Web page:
WASHINGTON (AFP) — Democratic vice presidential hopeful Joseph Biden said in an interview aired Monday that a campaign ad which mocked Republican John McCain's inability to use a computer was "terrible."
The veteran Delaware senator, who adds foreign policy heft to the ticket of Democratic nominee Barack Obama, was asked about the controversial political commercial in a CBS news interview.
"I thought that was terrible by the way," said Biden, when asked about a campaign ad which made fun of McCain's admitted lack of ease with computers.
"I didn't know we did it, and if I'd had anything to do with it, we would have never done it," Biden said.
The ad in question featured pictures of McCain and a 1980s era chunky mobile telephone as well as a Rubik's cube puzzle, in a bid to make the point that the Republican nominee was out of touch with the modern economy.
"Things have changed in the last 26 years, but McCain hasn't. He admits he doesn't know how to use a computer, can't send an email," the ad said.
"After one president who was out of touch, we just can't afford more of the same," said the narrator of the ad, comparing McCain to unpopular Republican President George W. Bush.
The Obama campaign later issued a statement trying to tamp down the controversy over Biden's comments.
"I was asked about an ad I'd never seen, reacting merely to press reports," Biden said in the statement.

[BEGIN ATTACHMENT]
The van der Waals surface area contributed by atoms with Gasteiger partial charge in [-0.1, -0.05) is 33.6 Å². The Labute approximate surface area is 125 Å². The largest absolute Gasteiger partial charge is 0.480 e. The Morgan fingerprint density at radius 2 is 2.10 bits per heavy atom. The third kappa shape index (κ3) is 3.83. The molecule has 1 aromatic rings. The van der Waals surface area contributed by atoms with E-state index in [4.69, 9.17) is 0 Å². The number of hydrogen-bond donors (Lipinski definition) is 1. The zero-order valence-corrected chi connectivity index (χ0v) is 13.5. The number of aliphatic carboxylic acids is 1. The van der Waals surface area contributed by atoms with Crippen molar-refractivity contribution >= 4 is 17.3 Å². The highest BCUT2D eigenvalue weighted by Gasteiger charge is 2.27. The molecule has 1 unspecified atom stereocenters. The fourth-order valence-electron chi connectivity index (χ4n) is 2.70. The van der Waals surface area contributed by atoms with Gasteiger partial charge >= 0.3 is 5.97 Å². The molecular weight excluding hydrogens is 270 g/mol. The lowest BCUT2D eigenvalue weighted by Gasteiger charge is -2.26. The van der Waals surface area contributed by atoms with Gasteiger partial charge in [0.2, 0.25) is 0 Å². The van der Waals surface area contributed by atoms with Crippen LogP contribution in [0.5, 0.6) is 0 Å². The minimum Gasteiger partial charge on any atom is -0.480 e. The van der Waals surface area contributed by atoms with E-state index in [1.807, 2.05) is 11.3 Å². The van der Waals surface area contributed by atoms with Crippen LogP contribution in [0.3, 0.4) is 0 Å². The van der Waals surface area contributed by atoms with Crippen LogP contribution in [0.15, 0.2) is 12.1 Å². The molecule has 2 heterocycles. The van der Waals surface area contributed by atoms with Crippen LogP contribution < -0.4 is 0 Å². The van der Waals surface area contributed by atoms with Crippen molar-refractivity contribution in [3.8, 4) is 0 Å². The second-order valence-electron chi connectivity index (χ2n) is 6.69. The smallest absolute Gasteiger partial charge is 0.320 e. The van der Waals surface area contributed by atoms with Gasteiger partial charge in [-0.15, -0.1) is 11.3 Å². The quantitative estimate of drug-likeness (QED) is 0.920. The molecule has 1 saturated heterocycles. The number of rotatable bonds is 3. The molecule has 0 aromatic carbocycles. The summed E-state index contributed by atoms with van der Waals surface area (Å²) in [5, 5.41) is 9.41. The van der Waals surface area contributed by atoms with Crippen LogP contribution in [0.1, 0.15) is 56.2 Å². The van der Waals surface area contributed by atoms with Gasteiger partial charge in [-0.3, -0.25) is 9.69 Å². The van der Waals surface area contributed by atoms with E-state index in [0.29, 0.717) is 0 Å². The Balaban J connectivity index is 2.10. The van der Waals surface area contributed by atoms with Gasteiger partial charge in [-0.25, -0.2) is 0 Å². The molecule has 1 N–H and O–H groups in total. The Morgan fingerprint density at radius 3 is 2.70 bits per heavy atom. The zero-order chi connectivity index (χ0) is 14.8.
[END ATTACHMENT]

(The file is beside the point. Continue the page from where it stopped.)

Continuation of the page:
"As I said right then, I knew there was nothing intentionally personal in the criticism of Senator McCain's views which look backwards not forwards and are out of touch with the new economic challenges we face today.
"Having now reviewed the ad, it is even more clear to me that given the disgraceful tenor of Senator McCain's ads and their persistent falsehoods, his campaign is in no position to criticize."
Biden also hit out at a McCain campaign ad which maintained that Obama wanted to teach sex education to minors.
In reality, Obama voted for Illinois state legislation which was designed to warn kindergarten children of the dangers of sexual predators.
Biden is widely respected in the US Senate, where he serves as the chairman of the chamber's Foreign Relations Committee.
But he also has a reputation as a windy speaker, and his passionate oratorical style sometimes makes him prone to gaffes.
On September 10, the Delaware senator was a bit too honest for his own good when he said that Obama's defeated primary rival Hillary Clinton was "easily qualified to be vice president of the United States of America."
"And quite frankly, it might have been a better pick than me, but she is first rate," Biden said while campaigning in New Hampshire.
Biden has also struggled for air time and coverage from journalists since McCain picked Alaska governor Sarah Palin as his running mate.
Palin and Biden will clash in a vice presidential debate on October 2.
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